Dave Hartley, aka the one-man band that is Nightlands, knows how to set a scene. The opening track on his second album pulls you in beautifully with an eerie synth hush before his vocals, subtly electronically processed to add that otherworldly feel, intone “I’d like to invite you, for just a little while, to a place I used to go, when I was only 17, back to the place that I once knew”. As opening tracks to an album go, they don’t get much more welcoming than that.
Philadelphia-based Hartley has been performing as Nightlands for a few years now, producing the hazy, bedroom-recorded Forget The Mantra album in 2010 as well as acting as the bass player for The War On Drugs. There’s not much sign of the Kurt Vile outfit’s influence on Nightlands though – Oak Island pretty much picks up from where Forget The Mantra left us and runs with it, a dreamy half-hour lounge in a bath that feels luxuriant, if oddly unfulfilling.
The trouble with Oak Island is that it’s almost too calm, at the start of the record at least. The first three tracks drift in on such a wave of hazy bliss that it almost lulls you off to sleep – the opening Time & Place is followed by the similarly paced So Far So Long, which is succeeded by the languid You’re My Baby. Individually, all very nice, but at this point in the album, it’s all threatening to make Bon Iver sound like Skrillex.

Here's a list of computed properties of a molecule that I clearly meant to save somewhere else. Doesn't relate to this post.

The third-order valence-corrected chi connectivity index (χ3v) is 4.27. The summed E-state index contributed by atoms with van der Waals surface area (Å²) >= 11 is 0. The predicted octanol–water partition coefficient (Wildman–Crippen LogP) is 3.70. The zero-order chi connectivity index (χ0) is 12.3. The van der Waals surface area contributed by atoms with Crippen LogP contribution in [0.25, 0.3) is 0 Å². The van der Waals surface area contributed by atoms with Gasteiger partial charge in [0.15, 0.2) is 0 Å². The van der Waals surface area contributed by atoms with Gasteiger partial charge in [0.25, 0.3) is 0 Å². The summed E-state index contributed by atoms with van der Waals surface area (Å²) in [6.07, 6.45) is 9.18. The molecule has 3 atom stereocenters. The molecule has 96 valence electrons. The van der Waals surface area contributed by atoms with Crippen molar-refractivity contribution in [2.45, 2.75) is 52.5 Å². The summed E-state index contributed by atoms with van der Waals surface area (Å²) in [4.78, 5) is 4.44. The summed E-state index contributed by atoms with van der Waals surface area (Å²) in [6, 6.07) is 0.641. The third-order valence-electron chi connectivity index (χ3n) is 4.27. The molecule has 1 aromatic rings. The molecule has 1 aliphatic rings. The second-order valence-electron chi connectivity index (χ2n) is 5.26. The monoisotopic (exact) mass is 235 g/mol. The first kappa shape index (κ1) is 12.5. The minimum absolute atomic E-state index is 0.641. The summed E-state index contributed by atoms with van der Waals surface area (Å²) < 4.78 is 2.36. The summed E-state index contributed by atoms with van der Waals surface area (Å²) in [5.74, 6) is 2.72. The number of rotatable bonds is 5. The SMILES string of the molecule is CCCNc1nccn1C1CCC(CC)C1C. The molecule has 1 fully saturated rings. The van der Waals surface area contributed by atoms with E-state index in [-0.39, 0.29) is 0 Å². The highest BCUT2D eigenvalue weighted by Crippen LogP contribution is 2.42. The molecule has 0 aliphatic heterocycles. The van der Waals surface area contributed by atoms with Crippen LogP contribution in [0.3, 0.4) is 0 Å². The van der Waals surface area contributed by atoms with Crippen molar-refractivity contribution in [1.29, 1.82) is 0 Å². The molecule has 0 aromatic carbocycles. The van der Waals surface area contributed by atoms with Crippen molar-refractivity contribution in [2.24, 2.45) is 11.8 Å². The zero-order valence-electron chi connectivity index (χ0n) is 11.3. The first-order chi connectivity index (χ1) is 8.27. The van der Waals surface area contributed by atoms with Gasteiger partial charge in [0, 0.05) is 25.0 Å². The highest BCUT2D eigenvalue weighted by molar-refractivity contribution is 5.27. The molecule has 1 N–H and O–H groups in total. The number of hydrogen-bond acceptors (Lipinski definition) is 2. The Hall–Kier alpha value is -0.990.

Thankfully, things pick up as the album progresses. Nico is a massive burst of energy, while the album standout I Fell In Love With A Feeling beautifully meshes together beats, keyboard patterns and bursts of brass to create the best song Metronomy never wrote. The ridiculously intense Rolling Down The Hill too is very nearly a club classic, packed with electronic trickery, but the overall effect of Oak Island is that of a hazy, dreamy narcotic.
That hazy feeling means that much of Oak Island has a distant, aloof feel to it. It’s an atmosphere that can work well in small bursts, but over the course of an album becomes wearying. It’s almost as if the silver bodypaint that Hartley has coated himself in for the cover art has added a slightly robotic edge to his music, an edge that keeps us at arm’s length, no matter how gorgeous the soundscapes on display.
This is all beautifully constructed by Hartley – witness the blare of horns at the start of I Fell In Love With A Feeling, the gorgeous jangle of Born To Love or the reflective, wistful nature of album closer Feel Like Rain. Yet there’s something mysterious about the album which stops it
from having a genuine emotional connection with the listener. Maybe it’s in the swathes of electronica that bathe Hartley’s vocals, maybe it’s the deliberately abstract lyrics – but it results in an album that’s easy to enjoy yet difficult to fall in love with.